I love hearing, while I’m on hold for 90 minutes, how “important” my call is to them…

    Worst telephone customer service in the known universe: TELUS – and they are the PHONE COMPANY!

    1. The organization that caused me to write this post is the Massachusetts Department of Unemployment Assistance, a government agency. They had the higher than normal call volumes, the jazzy music, the failed callback, the IVR loop, and the person working at home whose phone wasn’t functioning properly. The other things I complained about are things I have experienced on other calls, not the Mass. DUA.

      Since I’m sure people reading this are wondering why I would call the unemployment department — I did not file for unemployment, but I had evidence that someone else did so fraudulently in my name. I wanted to find out what they had on file, cancel any claim, and report the fraud.

  11. Josh, Double Amen. in the past week I had a similar tech support experience(60 minutes) with the support at a well known B2B brand. During the call I figured out the problem on shared screen call and the agent told me I was wrong. After “they” put me on hold (to go speak to a manager) for the third time, I hung up and fixed the problem myself

  12. John Hancock just offered me the choice of jazz, pop, or silence while on hold, connected me fairly quickly…..but to a representative who struggled with English. Not impossible to understand, but I had to ask the same question several times to make certain I heard the answer correctly. All in all, better than the average experience lately.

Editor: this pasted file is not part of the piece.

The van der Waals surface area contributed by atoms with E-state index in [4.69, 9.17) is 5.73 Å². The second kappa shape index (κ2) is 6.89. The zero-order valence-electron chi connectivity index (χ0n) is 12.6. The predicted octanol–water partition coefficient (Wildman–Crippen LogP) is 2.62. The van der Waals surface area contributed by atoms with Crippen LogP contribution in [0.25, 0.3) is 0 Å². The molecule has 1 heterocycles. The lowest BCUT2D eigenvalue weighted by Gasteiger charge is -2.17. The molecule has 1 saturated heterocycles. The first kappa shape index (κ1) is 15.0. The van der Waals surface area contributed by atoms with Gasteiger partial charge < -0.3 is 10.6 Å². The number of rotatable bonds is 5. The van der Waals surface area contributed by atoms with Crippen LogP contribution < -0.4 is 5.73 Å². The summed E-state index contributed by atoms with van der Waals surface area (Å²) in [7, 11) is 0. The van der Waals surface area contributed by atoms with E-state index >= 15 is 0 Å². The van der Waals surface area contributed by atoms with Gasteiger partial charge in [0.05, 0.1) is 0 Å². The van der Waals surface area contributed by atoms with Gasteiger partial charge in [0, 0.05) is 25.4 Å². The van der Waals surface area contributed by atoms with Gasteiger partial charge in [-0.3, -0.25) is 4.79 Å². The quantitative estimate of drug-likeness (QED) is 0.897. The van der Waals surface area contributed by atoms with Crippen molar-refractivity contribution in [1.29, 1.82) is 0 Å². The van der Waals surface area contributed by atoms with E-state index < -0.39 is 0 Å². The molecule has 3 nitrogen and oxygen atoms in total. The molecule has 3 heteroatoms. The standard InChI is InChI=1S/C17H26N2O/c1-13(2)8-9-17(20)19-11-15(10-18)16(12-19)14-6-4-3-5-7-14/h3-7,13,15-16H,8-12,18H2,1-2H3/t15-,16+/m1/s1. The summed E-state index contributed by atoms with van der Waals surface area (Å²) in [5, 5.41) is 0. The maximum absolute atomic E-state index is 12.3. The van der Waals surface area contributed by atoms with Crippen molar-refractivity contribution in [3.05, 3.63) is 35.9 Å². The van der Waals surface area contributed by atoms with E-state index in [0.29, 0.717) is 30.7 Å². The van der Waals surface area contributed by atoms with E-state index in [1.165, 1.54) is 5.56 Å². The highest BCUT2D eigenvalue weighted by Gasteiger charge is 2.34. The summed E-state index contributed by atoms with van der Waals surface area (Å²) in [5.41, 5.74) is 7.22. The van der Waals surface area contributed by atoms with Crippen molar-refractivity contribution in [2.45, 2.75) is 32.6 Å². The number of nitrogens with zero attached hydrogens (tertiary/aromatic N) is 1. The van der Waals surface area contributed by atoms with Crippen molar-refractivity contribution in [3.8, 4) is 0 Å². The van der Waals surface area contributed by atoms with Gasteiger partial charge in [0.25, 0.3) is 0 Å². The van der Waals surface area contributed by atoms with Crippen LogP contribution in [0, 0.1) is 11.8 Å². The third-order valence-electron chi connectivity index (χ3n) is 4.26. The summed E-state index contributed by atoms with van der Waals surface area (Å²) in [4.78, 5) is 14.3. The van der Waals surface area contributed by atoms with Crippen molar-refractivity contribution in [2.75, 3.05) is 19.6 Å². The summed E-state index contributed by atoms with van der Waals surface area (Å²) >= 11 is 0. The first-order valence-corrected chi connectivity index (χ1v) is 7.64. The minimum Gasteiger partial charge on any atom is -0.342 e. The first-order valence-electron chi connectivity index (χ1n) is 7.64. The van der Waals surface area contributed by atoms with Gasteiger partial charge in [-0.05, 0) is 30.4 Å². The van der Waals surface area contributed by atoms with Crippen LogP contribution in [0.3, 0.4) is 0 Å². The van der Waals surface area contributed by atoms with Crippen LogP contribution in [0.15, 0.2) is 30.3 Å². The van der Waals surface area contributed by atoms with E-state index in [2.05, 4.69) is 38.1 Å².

13. One more annoyance… Often the system will ask you to enter some information (account number, last 4 of SSN, zip code, address, or to qualify you as legit they ask your secret question), then they ask you the same for one or more of the items they already asked.

    And then, when you do talk to someone and answer those redundant items, they realize they cannot answer your question and pass you to someone else who again asks redundant questions.

    A separate item… The absolute lack of empathy from the escalation manager on my 13th or 14th call to the cable company (calls were total of interactions to deal with a move and the follow on problems) to deal with an overcharge. All involved some aspect of redundant requests for info AND most of Josh’s list. After that last exasperating and unsatisfactory call, I just wished that person to frequently live the customer “service” experience they gave.